He suggested that modern people are salicylate-deficient due to lifestyle factors. They eat less fruit and vegetables than previous generations, and the fruit and vegetables they do eat contain lower salicylate levels than before. This is also partly because shops do not sell bruised or damaged vegetables or fruit. Naturally salicylate levels are higher in such vegetables because the plant produces it in response to the damage. People were not so choosy in the past! Nor are they likely to go back to their old eating habits. aspirin, acetyl salicylate, might well be a good substitute.

Gareth Morgan therefore would like to see a national health policy on aspirin. It reduces the risk of cardiovascular disease and is relatively safe in low doses. Should we recommend aspirin on the basis of age alone? If everyone took it from the age of, say, 50 onwards would this be more beneficial than harmful? He calculated that aspirin, if taken from age 50, could cost £100 per Quality Adjusted Life Year. This contrasts with primary care smoking cessation programmes at £250 per QALY.

During the conference, there was much discussion and debate, and repeatedly the question of ‘so what do we do?’ was raised. Should everyone start taking daily aspirin at over 50 or 55, or 60 years old? The conference did not seek to provide an answer. Mr Morgan believes that a wide debate should be initiated as a matter of urgency. In some ways, the debate has already been started by the proposal of a polypill that contains aspirin.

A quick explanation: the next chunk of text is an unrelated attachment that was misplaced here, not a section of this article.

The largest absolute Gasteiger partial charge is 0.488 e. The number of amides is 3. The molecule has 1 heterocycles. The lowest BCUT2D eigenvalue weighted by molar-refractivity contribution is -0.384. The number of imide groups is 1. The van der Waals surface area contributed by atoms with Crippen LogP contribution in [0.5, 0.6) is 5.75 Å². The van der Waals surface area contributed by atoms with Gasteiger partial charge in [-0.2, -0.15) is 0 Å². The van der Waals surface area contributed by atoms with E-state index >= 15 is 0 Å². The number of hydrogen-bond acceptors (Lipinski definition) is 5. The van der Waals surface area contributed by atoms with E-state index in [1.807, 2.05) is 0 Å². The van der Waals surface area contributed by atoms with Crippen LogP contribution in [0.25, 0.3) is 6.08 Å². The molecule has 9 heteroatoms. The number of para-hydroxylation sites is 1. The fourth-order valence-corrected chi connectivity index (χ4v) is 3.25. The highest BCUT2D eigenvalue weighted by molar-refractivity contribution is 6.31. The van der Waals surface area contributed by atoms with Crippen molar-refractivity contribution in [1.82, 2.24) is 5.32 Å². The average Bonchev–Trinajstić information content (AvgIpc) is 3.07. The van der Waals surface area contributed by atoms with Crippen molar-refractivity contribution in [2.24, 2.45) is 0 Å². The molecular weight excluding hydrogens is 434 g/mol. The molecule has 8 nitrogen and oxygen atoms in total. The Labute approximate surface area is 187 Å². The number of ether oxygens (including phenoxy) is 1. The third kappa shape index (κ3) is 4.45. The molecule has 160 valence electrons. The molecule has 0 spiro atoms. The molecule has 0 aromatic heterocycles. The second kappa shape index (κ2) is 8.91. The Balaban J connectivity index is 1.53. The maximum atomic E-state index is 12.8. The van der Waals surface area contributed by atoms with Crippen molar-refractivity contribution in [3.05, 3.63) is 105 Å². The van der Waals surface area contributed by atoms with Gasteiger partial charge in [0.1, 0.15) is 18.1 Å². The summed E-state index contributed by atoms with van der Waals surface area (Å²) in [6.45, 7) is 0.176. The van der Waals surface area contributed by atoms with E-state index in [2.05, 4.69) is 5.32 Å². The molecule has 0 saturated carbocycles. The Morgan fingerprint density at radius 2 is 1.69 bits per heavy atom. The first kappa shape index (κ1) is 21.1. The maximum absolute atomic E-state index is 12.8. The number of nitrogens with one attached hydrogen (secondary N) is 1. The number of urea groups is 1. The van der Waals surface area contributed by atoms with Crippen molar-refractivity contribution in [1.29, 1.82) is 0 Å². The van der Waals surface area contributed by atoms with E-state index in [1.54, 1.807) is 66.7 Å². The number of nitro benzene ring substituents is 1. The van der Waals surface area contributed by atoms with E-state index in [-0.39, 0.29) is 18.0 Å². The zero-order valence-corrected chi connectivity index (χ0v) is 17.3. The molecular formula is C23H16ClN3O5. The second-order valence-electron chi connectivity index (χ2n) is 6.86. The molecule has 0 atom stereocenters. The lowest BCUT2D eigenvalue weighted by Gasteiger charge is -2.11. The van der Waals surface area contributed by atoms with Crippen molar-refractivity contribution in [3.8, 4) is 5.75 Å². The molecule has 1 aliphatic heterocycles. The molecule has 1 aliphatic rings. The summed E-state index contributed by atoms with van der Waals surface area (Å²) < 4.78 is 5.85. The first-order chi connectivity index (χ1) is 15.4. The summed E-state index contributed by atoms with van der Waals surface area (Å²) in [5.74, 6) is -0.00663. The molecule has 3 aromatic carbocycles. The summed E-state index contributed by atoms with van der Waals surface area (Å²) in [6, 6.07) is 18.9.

There were also repeated calls for further randomised trials to be conducted to test the Aspirin and Cancer hypothesis. Yet the calls raise further interesting questions. Who will fund expensive trials on aspirin? Who will do the trials? There are no obvious candidates for the former, which makes the latter question somewhat irrelevant.

He stressed that as The Aspirin Agenda is now taken forward, two principles of wider aspirin use must be adopted. Firstly, in all situations aspirin must be considered as a complement, and not a competitor, to other interventions that promote health. Secondly, aspirin must only be used in situations within which there is good evidence that benefits exceeds risks.

He suggested that aspirin may confer on the general public a broad risk reduction against several forms of disease. It could be of substantial benefit to disease reduction programmes. Of course, more research is needed to understand better its mechanism of action and to form policies on its use.

The meeting, which was chaired by Professor Gordon McVie, Director, Cancer Intelligence, and Past Director General, Cancer Research UK, and opened by Professor Nicholas Wright, Warden of St Bart’s and the London School of Medicine and Dentistry, covered the newest research on several forms of cancer. The first speaker, Professor Chris Paraskeva, is Director of the Cancer Research UK Colorectal Tumour Biology Research Group in the Department of Pathology and Microbiology at Bristol University.